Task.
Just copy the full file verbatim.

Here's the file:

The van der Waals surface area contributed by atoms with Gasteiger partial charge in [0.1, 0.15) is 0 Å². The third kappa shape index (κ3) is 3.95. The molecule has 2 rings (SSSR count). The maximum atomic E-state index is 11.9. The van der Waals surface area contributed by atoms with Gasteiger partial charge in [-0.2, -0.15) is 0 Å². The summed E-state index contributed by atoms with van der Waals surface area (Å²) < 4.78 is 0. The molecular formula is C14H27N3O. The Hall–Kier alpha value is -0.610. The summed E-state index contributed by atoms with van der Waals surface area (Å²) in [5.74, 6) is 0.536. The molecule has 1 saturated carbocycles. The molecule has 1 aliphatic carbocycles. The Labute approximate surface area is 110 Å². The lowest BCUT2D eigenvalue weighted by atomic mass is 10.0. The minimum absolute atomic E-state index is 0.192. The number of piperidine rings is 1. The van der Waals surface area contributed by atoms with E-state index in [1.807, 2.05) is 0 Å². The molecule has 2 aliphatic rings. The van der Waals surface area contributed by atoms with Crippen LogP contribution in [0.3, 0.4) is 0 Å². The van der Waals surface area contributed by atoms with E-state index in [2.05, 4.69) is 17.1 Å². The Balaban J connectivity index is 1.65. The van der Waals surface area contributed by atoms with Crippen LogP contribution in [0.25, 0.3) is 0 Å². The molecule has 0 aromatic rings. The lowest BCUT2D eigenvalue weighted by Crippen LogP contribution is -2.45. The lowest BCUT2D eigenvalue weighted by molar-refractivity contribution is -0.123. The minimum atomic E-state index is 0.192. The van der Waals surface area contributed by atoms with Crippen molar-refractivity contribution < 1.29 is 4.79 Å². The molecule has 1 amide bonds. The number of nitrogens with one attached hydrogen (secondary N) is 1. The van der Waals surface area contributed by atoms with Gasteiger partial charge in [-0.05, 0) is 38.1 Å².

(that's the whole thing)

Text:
The van der Waals surface area contributed by atoms with Gasteiger partial charge in [0.1, 0.15) is 0 Å². The third kappa shape index (κ3) is 3.95. The molecule has 2 rings (SSSR count). The maximum atomic E-state index is 11.9. The van der Waals surface area contributed by atoms with Gasteiger partial charge in [-0.2, -0.15) is 0 Å². The summed E-state index contributed by atoms with van der Waals surface area (Å²) < 4.78 is 0. The molecular formula is C14H27N3O. The Hall–Kier alpha value is -0.610. The summed E-state index contributed by atoms with van der Waals surface area (Å²) in [5.74, 6) is 0.536. The molecule has 1 saturated carbocycles. The molecule has 1 aliphatic carbocycles. The Labute approximate surface area is 110 Å². The lowest BCUT2D eigenvalue weighted by atomic mass is 10.0. The minimum absolute atomic E-state index is 0.192. The number of piperidine rings is 1. The van der Waals surface area contributed by atoms with E-state index in [1.807, 2.05) is 0 Å². The molecule has 2 aliphatic rings. The van der Waals surface area contributed by atoms with Crippen LogP contribution in [0.3, 0.4) is 0 Å². The van der Waals surface area contributed by atoms with E-state index in [2.05, 4.69) is 17.1 Å². The Balaban J connectivity index is 1.65. The van der Waals surface area contributed by atoms with Crippen LogP contribution in [0.25, 0.3) is 0 Å². The molecule has 0 aromatic rings. The lowest BCUT2D eigenvalue weighted by Crippen LogP contribution is -2.45. The lowest BCUT2D eigenvalue weighted by molar-refractivity contribution is -0.123. The minimum atomic E-state index is 0.192. The van der Waals surface area contributed by atoms with Crippen molar-refractivity contribution < 1.29 is 4.79 Å². The molecule has 1 amide bonds. The number of nitrogens with one attached hydrogen (secondary N) is 1. The van der Waals surface area contributed by atoms with Gasteiger partial charge in [-0.05, 0) is 38.1 Å².